decrease in noise level being less than the theore tical predicted value may have resulted from the gas motor in the chain saw producing fluctuating noi se levels as the chain cut through the trees. The remaining two activities that are shown in Figure 4-8 also do not experience a noise level decrease that is consistent with theoretic al predictions. The hamme r being used to drive nails into wood experienced a noise level of 89.7 dB at the two foot distance. This activity had a decrease of 3.4 dB from two to eight feet and a decr ease of 4.4 dB from 8 to 16 feet. This activity was taking place on wood formwork being constructed for concrete columns. The worker using the hammer was standing inside the area that was going to be filled with concrete and driving nails through the plywood and into wood framing. The noise produced from the hammer striking the nails was cons idered an impact noise and th e decrease in the noise level with distances was less than predicted, possibly because the plywood reflected or absorbed the sound. The other activity involved an electric co ncrete vibrator which was used to eliminate voids that are created when concrete is poured. The concrete vibrator required two operators. One operator was at the end of th e hose moving the vibrator in and out of the concrete while the other operator held the motor that powered the vibrator. Most of the noise was produced by the motor that drove the vibrator. The noise leve l was 96.1 dB at the two foot distance from the motor. The noise levels were found to decrease 6.9 dB between the two a nd eight foot distances and 6.4 dB between the 8 and 16 foot distances. The decrease of 6.9 dB between the two and eight foot distances is much less than theo retical and may have been caused by the motor fluctuating as the vibrator was placed in and out of the concrete. The activities that are shown in Figure 4-9 are those that took place on dirt ground and involved the use of heavy pieces of machinery. All of these activities produced levels above 90 dB for the two foot distance. In addition, all of these activitie s experienced a decrease in noise 41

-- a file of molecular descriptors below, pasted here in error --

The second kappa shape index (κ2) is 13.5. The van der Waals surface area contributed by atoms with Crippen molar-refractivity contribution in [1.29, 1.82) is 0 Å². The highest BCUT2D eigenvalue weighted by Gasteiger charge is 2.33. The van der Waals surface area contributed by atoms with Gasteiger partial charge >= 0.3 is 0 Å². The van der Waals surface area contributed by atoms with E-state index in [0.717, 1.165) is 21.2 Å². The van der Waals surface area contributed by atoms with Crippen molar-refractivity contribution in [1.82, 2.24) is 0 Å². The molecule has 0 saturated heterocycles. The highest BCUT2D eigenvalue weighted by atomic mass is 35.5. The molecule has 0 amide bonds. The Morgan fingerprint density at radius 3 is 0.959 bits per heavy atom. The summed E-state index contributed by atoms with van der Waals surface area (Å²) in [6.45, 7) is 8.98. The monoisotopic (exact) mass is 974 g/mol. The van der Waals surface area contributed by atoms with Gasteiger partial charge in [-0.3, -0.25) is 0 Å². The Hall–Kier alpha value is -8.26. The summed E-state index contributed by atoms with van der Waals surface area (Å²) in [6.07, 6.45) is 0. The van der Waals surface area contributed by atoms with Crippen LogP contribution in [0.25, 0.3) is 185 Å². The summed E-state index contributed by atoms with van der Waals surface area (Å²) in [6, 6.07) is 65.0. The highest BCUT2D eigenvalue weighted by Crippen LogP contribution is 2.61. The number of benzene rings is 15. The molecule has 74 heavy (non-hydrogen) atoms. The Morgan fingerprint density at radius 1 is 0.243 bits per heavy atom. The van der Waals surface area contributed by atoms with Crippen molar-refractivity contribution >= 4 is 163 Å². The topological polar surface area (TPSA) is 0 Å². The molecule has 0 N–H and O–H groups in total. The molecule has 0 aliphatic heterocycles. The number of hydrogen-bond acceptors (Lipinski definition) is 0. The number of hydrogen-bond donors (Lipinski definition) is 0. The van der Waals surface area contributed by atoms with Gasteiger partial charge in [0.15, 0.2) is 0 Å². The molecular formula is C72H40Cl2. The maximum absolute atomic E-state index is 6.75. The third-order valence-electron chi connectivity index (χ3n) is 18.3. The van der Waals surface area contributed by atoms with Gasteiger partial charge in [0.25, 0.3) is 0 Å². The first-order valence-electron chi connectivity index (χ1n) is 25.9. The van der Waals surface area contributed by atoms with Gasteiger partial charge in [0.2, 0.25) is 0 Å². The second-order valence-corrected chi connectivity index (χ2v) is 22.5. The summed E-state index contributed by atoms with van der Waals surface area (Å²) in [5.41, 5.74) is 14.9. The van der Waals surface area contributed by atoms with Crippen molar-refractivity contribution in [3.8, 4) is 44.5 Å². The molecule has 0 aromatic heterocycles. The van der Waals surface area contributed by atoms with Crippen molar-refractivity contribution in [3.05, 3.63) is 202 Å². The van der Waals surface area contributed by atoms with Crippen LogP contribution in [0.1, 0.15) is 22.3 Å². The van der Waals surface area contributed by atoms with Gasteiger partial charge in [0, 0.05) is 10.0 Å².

levels between the two and eight f oot distances that were less than the theoretical 12 dB. Only a few of these activities experienced a decrease in noise levels near the th eoretical six decibels between the 8 and 16 foot distances. Three different activities are shown in Figur e 4-9 that took place during the process of placing concrete. The concrete tr uck was a typical dies el truck with a 10 yard rotating drum. When the concrete truck was idling, the noise le vel was 90.1 dB at the two foot distance. The noise levels produced by the truc k at the two foot distance were 15.6 dB greater when the truck was “churning.” This process took place when the drum rotated at a greater rate to dispense the concrete from the drum, to the hopper and down th e chute to the pump. The decrease in noise levels between the 2, 8 and 16 foot distances we re much less than the theoretical prediction. This may have resulted from the noise being pr oduced from several different locations on the concrete truck. When the noise levels were taken at different positions around the truck, the levels were different. The front of the truck (103.2 dB), where the engine was located, was much louder than the side (92.1 dB). In addition, the no ise levels over 100 dB at the rear of the truck were most likely a result of the concrete pump and concrete truck running simultaneously. This may have also led to the small decrease of two decibels experi enced by the concrete trailer pump between the two and eight foot distances. Figure 4-9 also shows four diffe rent pieces of heavy machiner y that were used during the initial stages of clearing a constr uction project site. These pieces of machinery were all used to move dirt and clear trees. Of the four pieces of machinery used to move dirt, the highest noise level of 100.6 dB for the two foot distance was produced by the small dozer. The lowest noise level of 96.3 dB for the two foot distance was produ ced by the small skid steer. For all four of the pieces of machinery, the decrease in noise le vels were much less than the theoretical 12 dB 42